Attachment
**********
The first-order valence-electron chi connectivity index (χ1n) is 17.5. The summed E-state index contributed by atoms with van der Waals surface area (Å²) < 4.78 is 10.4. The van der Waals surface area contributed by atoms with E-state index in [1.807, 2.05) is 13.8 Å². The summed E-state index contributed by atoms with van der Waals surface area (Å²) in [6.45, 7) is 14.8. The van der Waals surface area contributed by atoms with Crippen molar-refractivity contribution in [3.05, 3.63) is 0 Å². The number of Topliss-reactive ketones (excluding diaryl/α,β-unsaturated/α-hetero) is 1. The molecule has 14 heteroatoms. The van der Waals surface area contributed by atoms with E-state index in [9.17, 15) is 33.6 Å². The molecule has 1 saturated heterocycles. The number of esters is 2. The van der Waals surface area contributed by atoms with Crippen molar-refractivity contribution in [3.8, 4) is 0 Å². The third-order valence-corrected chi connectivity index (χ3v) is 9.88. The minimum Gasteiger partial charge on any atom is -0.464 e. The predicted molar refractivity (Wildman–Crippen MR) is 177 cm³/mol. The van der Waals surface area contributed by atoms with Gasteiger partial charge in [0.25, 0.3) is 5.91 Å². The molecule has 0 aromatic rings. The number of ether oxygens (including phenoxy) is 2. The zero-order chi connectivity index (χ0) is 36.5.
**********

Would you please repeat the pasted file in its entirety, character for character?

The first-order valence-electron chi connectivity index (χ1n) is 17.5. The summed E-state index contributed by atoms with van der Waals surface area (Å²) < 4.78 is 10.4. The van der Waals surface area contributed by atoms with E-state index in [1.807, 2.05) is 13.8 Å². The summed E-state index contributed by atoms with van der Waals surface area (Å²) in [6.45, 7) is 14.8. The van der Waals surface area contributed by atoms with Crippen molar-refractivity contribution in [3.05, 3.63) is 0 Å². The number of Topliss-reactive ketones (excluding diaryl/α,β-unsaturated/α-hetero) is 1. The molecule has 14 heteroatoms. The van der Waals surface area contributed by atoms with E-state index in [9.17, 15) is 33.6 Å². The molecule has 1 saturated heterocycles. The number of esters is 2. The van der Waals surface area contributed by atoms with Crippen molar-refractivity contribution in [3.8, 4) is 0 Å². The third-order valence-corrected chi connectivity index (χ3v) is 9.88. The minimum Gasteiger partial charge on any atom is -0.464 e. The predicted molar refractivity (Wildman–Crippen MR) is 177 cm³/mol. The van der Waals surface area contributed by atoms with Gasteiger partial charge in [0.25, 0.3) is 5.91 Å². The molecule has 0 aromatic rings. The number of ether oxygens (including phenoxy) is 2. The zero-order chi connectivity index (χ0) is 36.5.